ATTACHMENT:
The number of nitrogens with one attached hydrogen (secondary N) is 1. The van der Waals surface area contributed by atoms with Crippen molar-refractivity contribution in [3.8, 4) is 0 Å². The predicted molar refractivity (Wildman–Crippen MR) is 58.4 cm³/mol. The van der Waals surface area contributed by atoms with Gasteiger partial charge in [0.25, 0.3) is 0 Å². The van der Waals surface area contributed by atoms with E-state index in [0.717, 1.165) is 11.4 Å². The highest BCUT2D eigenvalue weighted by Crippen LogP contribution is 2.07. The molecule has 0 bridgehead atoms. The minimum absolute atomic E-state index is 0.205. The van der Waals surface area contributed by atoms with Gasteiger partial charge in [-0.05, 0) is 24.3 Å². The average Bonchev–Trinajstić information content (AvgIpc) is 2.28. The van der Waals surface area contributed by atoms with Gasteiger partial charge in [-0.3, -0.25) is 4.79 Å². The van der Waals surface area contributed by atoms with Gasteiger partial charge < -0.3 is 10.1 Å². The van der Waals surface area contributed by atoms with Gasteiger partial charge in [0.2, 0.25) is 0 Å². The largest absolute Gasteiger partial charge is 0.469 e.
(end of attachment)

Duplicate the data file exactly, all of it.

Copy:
The number of nitrogens with one attached hydrogen (secondary N) is 1. The van der Waals surface area contributed by atoms with Crippen molar-refractivity contribution in [3.8, 4) is 0 Å². The predicted molar refractivity (Wildman–Crippen MR) is 58.4 cm³/mol. The van der Waals surface area contributed by atoms with Gasteiger partial charge in [0.25, 0.3) is 0 Å². The van der Waals surface area contributed by atoms with E-state index in [0.717, 1.165) is 11.4 Å². The highest BCUT2D eigenvalue weighted by Crippen LogP contribution is 2.07. The molecule has 0 bridgehead atoms. The minimum absolute atomic E-state index is 0.205. The van der Waals surface area contributed by atoms with Gasteiger partial charge in [-0.05, 0) is 24.3 Å². The average Bonchev–Trinajstić information content (AvgIpc) is 2.28. The van der Waals surface area contributed by atoms with Gasteiger partial charge in [-0.3, -0.25) is 4.79 Å². The van der Waals surface area contributed by atoms with Gasteiger partial charge < -0.3 is 10.1 Å². The van der Waals surface area contributed by atoms with Gasteiger partial charge in [0.2, 0.25) is 0 Å². The largest absolute Gasteiger partial charge is 0.469 e.